© 2012 Nancy Appleton PhD & G.N. Jacobs
From my point of view, we are on the cusp of a major advance forward in nutrition as seen in the public sphere. Hostess Baked Goods may decide to completely liquidate. Yes, you heard me – Twinkies and Wonder Bread may disappear into brand oblivion. Please give me a moment while I do the same goofy dance I did when I heard about New York Mayor Bloomberg’s decision to fight for, pass and enforce a city ordinance banning sugary drinks over 16 ounces.
In neither case can I even pretend to be objective about my opposition to people who make money selling sugar, even in the face of mounting evidence that sugar will make you fat, clog your arteries and give you diabetes. If a car company knowingly sells a defective vehicle, I might say nice things about the company if they fix the car and pay out the damages that they honestly owe in order that a company that employs many people doesn’t go splat on the kitchen floor. I can’t do this for any sugar merchant; your products hurt people with no discernable upside, so get used to oblivion and/or increased regulatory scrutiny that artfully treads the line between corporate and personal responsibility.
Yes, the consumer really must take responsibility for what goes into their mouths, but at some point companies like Hostess must show the same corporate responsibility forced upon the cigarette companies by a landmark class action suit that perhaps if the products kill people then it isn’t good to sell them. Ironically, current anti-tobacco ads depict tobacco as killing a third of its customers in any given year mostly with the effects of long term usage catching up to the unfortunate. But, I maintain that Big Sugar kills nearly as many of its customers with the effects of sugar lurking to shorten lifespans. Except for the few at the cutting edge, we didn’t know about sugar in 1950 so you can make an excuse then, but we can’t make that excuse now. We need to see the same types of ads dealing with Big Sugar’s death rate, but…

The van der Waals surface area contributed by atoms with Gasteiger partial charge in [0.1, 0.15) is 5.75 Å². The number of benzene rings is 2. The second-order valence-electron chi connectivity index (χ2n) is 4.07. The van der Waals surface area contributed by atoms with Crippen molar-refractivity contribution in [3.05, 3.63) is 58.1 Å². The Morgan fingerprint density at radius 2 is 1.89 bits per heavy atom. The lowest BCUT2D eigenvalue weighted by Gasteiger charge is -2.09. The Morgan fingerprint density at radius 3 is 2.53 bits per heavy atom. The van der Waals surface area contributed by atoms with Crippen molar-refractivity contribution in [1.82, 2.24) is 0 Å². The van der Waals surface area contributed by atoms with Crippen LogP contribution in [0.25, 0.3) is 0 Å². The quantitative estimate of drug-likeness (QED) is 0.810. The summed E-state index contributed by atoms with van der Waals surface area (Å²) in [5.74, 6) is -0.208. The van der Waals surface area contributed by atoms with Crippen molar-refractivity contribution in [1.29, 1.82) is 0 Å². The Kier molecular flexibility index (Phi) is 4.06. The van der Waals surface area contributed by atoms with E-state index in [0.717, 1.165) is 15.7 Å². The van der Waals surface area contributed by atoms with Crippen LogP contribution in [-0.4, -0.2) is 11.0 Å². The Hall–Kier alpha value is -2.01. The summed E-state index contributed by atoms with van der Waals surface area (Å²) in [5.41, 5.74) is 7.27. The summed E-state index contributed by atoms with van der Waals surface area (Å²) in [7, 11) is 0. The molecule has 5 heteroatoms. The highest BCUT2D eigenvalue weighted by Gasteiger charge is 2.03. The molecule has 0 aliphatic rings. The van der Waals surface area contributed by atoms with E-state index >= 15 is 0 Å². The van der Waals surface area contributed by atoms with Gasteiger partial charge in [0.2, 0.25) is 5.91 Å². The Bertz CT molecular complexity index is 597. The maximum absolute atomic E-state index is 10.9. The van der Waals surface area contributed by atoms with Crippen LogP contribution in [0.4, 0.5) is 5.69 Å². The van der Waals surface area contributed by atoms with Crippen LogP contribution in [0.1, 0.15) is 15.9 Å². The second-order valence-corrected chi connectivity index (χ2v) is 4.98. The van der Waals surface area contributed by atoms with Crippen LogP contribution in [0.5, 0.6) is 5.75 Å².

Hostess is teetering on the brink of insolvency because of a vicious labor dispute. I must admit a lifelong general support for organized labor as defending workers from management who want to grind wages, conditions and benefits in their favor. I had always assumed that if both parties acted as rationally as possible in their own best interests and weren’t interested in going nuclear then both sides would compromise so that everyone gets their half-loaf victory. And sometimes, I’m said to say, workers do have to take a pay cut, especially if they are already well paid under previous union deals to keep the company competitive. I have no idea if this concept applies to Hostess.
The greatest irony during the countdown to the November 16, 2012 decision to liquidate the whole company to avoid the wage concessions is that ultimately both sides want to win in the game of chicken so that the company will continue to sell sugar to the public. The bakery unions want their higher wages and benefits so that they can feel valued for their work and get paid appropriately. The company wants more profit. However, this means that nutritionally speaking both sides earn the nastiest words my ghostwriter can think up to put ink to paper. Obviously, unlike for companies that sell a better class of products, I’m hoping that both sides will demonstrate the most arrogant intransigence forcing Hostess to implode in a puff of smoke.
Will we see less Twinkies or Wonder Bread bleached so white it really shouldn’t even be called bread? Probably not. It is still my job as a health researcher to keep publicizing why many aspects of our modern diet are bad for all of us. If a market still exists for the Twinkie, Ding Dong and Ho-Ho after the liquidation decision then Hostess can simply sell the brands and recipes to another company with a different labor agreement and the dance begins again. But, if we start getting our sugar from natural sources like whole fruits and vegetables and buy less sweets, maybe we’ll see the previously impossible: a failed sugary food company.
There is some hope that may happen. Buried in the articles explaining why labor and management are seemingly even more bitterly divided than Republicans and Democrats was this statement that sales of Hostess products are on a slow decline in part due to people making healthier eating choices. Imagine that.